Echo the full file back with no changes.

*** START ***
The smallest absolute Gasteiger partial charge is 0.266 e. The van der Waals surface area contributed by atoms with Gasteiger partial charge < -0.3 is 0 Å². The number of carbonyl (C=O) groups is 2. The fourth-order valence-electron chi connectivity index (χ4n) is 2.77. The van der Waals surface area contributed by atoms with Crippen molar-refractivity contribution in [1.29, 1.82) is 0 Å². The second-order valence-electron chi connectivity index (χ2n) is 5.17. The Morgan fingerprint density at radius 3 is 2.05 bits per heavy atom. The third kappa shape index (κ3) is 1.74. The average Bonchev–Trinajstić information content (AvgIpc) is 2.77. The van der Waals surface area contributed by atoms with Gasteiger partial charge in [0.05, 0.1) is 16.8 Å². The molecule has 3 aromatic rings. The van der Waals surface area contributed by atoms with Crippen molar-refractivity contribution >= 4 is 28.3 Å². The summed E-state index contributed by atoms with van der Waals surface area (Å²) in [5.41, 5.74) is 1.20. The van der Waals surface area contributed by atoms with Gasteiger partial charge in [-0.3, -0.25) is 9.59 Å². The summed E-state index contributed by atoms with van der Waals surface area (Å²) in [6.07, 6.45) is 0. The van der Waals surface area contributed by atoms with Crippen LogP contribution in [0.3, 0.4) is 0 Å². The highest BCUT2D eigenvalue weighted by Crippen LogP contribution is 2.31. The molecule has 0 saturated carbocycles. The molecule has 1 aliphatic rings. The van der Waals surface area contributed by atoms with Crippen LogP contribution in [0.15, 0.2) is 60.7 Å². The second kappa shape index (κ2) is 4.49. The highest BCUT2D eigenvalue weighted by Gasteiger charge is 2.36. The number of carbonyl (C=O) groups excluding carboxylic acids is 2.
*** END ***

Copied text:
The smallest absolute Gasteiger partial charge is 0.266 e. The van der Waals surface area contributed by atoms with Gasteiger partial charge < -0.3 is 0 Å². The number of carbonyl (C=O) groups is 2. The fourth-order valence-electron chi connectivity index (χ4n) is 2.77. The van der Waals surface area contributed by atoms with Crippen molar-refractivity contribution in [1.29, 1.82) is 0 Å². The second-order valence-electron chi connectivity index (χ2n) is 5.17. The Morgan fingerprint density at radius 3 is 2.05 bits per heavy atom. The third kappa shape index (κ3) is 1.74. The average Bonchev–Trinajstić information content (AvgIpc) is 2.77. The van der Waals surface area contributed by atoms with Gasteiger partial charge in [0.05, 0.1) is 16.8 Å². The molecule has 3 aromatic rings. The van der Waals surface area contributed by atoms with Crippen molar-refractivity contribution >= 4 is 28.3 Å². The summed E-state index contributed by atoms with van der Waals surface area (Å²) in [5.41, 5.74) is 1.20. The van der Waals surface area contributed by atoms with Gasteiger partial charge in [-0.3, -0.25) is 9.59 Å². The summed E-state index contributed by atoms with van der Waals surface area (Å²) in [6.07, 6.45) is 0. The van der Waals surface area contributed by atoms with Crippen LogP contribution in [0.3, 0.4) is 0 Å². The highest BCUT2D eigenvalue weighted by Crippen LogP contribution is 2.31. The molecule has 0 saturated carbocycles. The molecule has 1 aliphatic rings. The van der Waals surface area contributed by atoms with Crippen LogP contribution in [0.15, 0.2) is 60.7 Å². The second kappa shape index (κ2) is 4.49. The highest BCUT2D eigenvalue weighted by Gasteiger charge is 2.36. The number of carbonyl (C=O) groups excluding carboxylic acids is 2.